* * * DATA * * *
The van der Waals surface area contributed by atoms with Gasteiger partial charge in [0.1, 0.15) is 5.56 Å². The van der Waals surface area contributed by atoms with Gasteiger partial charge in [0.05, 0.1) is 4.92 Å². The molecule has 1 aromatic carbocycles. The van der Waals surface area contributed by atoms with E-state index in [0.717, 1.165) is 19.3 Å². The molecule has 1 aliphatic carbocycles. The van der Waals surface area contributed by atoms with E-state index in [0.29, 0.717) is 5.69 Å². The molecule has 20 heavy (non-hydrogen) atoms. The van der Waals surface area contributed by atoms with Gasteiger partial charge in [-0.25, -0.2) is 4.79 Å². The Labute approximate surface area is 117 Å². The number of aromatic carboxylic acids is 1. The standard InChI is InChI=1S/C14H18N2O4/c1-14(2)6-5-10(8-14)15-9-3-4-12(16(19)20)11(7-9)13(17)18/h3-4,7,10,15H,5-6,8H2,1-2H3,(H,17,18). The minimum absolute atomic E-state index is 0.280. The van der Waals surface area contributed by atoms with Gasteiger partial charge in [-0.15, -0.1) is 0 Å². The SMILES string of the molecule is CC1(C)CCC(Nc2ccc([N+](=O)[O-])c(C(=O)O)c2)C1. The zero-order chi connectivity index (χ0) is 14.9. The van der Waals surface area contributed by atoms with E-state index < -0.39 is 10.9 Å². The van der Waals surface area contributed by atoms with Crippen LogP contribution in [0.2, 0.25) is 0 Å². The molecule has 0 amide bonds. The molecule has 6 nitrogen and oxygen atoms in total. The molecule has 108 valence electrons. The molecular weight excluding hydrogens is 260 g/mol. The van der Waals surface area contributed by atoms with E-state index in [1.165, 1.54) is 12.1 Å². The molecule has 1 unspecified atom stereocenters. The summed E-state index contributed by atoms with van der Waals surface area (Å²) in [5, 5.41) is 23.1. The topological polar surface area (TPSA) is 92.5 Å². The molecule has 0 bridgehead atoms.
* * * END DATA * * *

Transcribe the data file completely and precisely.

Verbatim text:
The van der Waals surface area contributed by atoms with Gasteiger partial charge in [0.1, 0.15) is 5.56 Å². The van der Waals surface area contributed by atoms with Gasteiger partial charge in [0.05, 0.1) is 4.92 Å². The molecule has 1 aromatic carbocycles. The van der Waals surface area contributed by atoms with E-state index in [0.717, 1.165) is 19.3 Å². The molecule has 1 aliphatic carbocycles. The van der Waals surface area contributed by atoms with E-state index in [0.29, 0.717) is 5.69 Å². The molecule has 20 heavy (non-hydrogen) atoms. The van der Waals surface area contributed by atoms with Gasteiger partial charge in [-0.25, -0.2) is 4.79 Å². The Labute approximate surface area is 117 Å². The number of aromatic carboxylic acids is 1. The standard InChI is InChI=1S/C14H18N2O4/c1-14(2)6-5-10(8-14)15-9-3-4-12(16(19)20)11(7-9)13(17)18/h3-4,7,10,15H,5-6,8H2,1-2H3,(H,17,18). The minimum absolute atomic E-state index is 0.280. The van der Waals surface area contributed by atoms with Gasteiger partial charge in [-0.15, -0.1) is 0 Å². The SMILES string of the molecule is CC1(C)CCC(Nc2ccc([N+](=O)[O-])c(C(=O)O)c2)C1. The zero-order chi connectivity index (χ0) is 14.9. The van der Waals surface area contributed by atoms with E-state index < -0.39 is 10.9 Å². The van der Waals surface area contributed by atoms with Crippen LogP contribution in [0.2, 0.25) is 0 Å². The molecule has 0 amide bonds. The molecule has 6 nitrogen and oxygen atoms in total. The molecule has 108 valence electrons. The molecular weight excluding hydrogens is 260 g/mol. The van der Waals surface area contributed by atoms with E-state index in [1.165, 1.54) is 12.1 Å². The molecule has 1 unspecified atom stereocenters. The summed E-state index contributed by atoms with van der Waals surface area (Å²) in [5, 5.41) is 23.1. The topological polar surface area (TPSA) is 92.5 Å². The molecule has 0 bridgehead atoms.